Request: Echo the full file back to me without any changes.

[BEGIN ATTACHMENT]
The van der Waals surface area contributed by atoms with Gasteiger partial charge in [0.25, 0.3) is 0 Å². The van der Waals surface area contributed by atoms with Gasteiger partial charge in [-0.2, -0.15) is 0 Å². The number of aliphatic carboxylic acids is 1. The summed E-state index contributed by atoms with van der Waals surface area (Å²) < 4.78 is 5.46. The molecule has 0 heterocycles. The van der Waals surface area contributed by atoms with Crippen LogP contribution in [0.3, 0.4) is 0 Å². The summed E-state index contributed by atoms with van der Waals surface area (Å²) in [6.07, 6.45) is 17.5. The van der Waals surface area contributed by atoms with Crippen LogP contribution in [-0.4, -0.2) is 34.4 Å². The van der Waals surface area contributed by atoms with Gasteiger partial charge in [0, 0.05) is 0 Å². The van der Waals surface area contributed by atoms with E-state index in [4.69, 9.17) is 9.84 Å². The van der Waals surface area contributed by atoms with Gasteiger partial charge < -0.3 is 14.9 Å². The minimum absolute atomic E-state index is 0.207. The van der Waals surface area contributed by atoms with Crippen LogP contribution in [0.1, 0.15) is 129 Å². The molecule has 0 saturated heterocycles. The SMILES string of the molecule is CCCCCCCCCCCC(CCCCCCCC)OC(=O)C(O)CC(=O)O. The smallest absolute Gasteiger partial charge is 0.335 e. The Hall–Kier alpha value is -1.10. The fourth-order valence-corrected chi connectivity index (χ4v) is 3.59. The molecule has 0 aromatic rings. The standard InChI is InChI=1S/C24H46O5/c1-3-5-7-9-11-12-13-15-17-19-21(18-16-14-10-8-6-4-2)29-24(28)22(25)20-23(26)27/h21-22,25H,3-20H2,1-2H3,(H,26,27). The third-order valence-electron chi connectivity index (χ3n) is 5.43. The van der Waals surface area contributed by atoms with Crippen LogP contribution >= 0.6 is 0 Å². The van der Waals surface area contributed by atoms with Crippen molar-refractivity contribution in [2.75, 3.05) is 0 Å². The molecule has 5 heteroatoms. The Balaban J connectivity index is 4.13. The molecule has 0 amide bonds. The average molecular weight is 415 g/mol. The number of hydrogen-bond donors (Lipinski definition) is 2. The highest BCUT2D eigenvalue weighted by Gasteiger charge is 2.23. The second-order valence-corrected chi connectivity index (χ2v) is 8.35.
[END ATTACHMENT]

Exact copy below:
The van der Waals surface area contributed by atoms with Gasteiger partial charge in [0.25, 0.3) is 0 Å². The van der Waals surface area contributed by atoms with Gasteiger partial charge in [-0.2, -0.15) is 0 Å². The number of aliphatic carboxylic acids is 1. The summed E-state index contributed by atoms with van der Waals surface area (Å²) < 4.78 is 5.46. The molecule has 0 heterocycles. The van der Waals surface area contributed by atoms with Crippen LogP contribution in [0.3, 0.4) is 0 Å². The summed E-state index contributed by atoms with van der Waals surface area (Å²) in [6.07, 6.45) is 17.5. The van der Waals surface area contributed by atoms with Crippen LogP contribution in [-0.4, -0.2) is 34.4 Å². The van der Waals surface area contributed by atoms with Gasteiger partial charge in [0, 0.05) is 0 Å². The van der Waals surface area contributed by atoms with E-state index in [4.69, 9.17) is 9.84 Å². The van der Waals surface area contributed by atoms with Gasteiger partial charge < -0.3 is 14.9 Å². The minimum absolute atomic E-state index is 0.207. The van der Waals surface area contributed by atoms with Crippen LogP contribution in [0.1, 0.15) is 129 Å². The molecule has 0 saturated heterocycles. The SMILES string of the molecule is CCCCCCCCCCCC(CCCCCCCC)OC(=O)C(O)CC(=O)O. The smallest absolute Gasteiger partial charge is 0.335 e. The Hall–Kier alpha value is -1.10. The fourth-order valence-corrected chi connectivity index (χ4v) is 3.59. The molecule has 0 aromatic rings. The standard InChI is InChI=1S/C24H46O5/c1-3-5-7-9-11-12-13-15-17-19-21(18-16-14-10-8-6-4-2)29-24(28)22(25)20-23(26)27/h21-22,25H,3-20H2,1-2H3,(H,26,27). The third-order valence-electron chi connectivity index (χ3n) is 5.43. The van der Waals surface area contributed by atoms with Crippen LogP contribution >= 0.6 is 0 Å². The van der Waals surface area contributed by atoms with Crippen molar-refractivity contribution in [2.75, 3.05) is 0 Å². The molecule has 5 heteroatoms. The Balaban J connectivity index is 4.13. The molecule has 0 amide bonds. The average molecular weight is 415 g/mol. The number of hydrogen-bond donors (Lipinski definition) is 2. The highest BCUT2D eigenvalue weighted by Gasteiger charge is 2.23. The second-order valence-corrected chi connectivity index (χ2v) is 8.35.